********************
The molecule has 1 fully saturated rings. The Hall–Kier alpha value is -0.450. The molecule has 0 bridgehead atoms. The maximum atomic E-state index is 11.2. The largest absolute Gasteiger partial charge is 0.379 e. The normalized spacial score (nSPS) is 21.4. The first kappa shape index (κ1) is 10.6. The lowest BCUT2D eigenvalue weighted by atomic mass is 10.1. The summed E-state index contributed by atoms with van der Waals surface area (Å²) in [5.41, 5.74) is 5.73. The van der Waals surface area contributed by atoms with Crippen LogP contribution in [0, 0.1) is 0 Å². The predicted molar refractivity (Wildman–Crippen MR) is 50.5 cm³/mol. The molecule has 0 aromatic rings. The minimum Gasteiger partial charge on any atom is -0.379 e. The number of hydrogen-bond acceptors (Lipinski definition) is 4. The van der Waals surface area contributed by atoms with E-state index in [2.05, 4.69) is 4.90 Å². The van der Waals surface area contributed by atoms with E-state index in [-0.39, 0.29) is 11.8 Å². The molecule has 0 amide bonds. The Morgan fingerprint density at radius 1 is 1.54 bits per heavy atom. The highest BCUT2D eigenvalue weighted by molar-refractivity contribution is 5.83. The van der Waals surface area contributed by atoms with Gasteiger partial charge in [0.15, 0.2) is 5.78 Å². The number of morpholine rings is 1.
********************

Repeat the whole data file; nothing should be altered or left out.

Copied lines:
The molecule has 1 fully saturated rings. The Hall–Kier alpha value is -0.450. The molecule has 0 bridgehead atoms. The maximum atomic E-state index is 11.2. The largest absolute Gasteiger partial charge is 0.379 e. The normalized spacial score (nSPS) is 21.4. The first kappa shape index (κ1) is 10.6. The lowest BCUT2D eigenvalue weighted by atomic mass is 10.1. The summed E-state index contributed by atoms with van der Waals surface area (Å²) in [5.41, 5.74) is 5.73. The van der Waals surface area contributed by atoms with Crippen LogP contribution in [0, 0.1) is 0 Å². The predicted molar refractivity (Wildman–Crippen MR) is 50.5 cm³/mol. The molecule has 0 aromatic rings. The minimum Gasteiger partial charge on any atom is -0.379 e. The number of hydrogen-bond acceptors (Lipinski definition) is 4. The van der Waals surface area contributed by atoms with E-state index in [2.05, 4.69) is 4.90 Å². The van der Waals surface area contributed by atoms with E-state index in [-0.39, 0.29) is 11.8 Å². The molecule has 0 amide bonds. The Morgan fingerprint density at radius 1 is 1.54 bits per heavy atom. The highest BCUT2D eigenvalue weighted by molar-refractivity contribution is 5.83. The van der Waals surface area contributed by atoms with Gasteiger partial charge in [0.15, 0.2) is 5.78 Å². The number of morpholine rings is 1.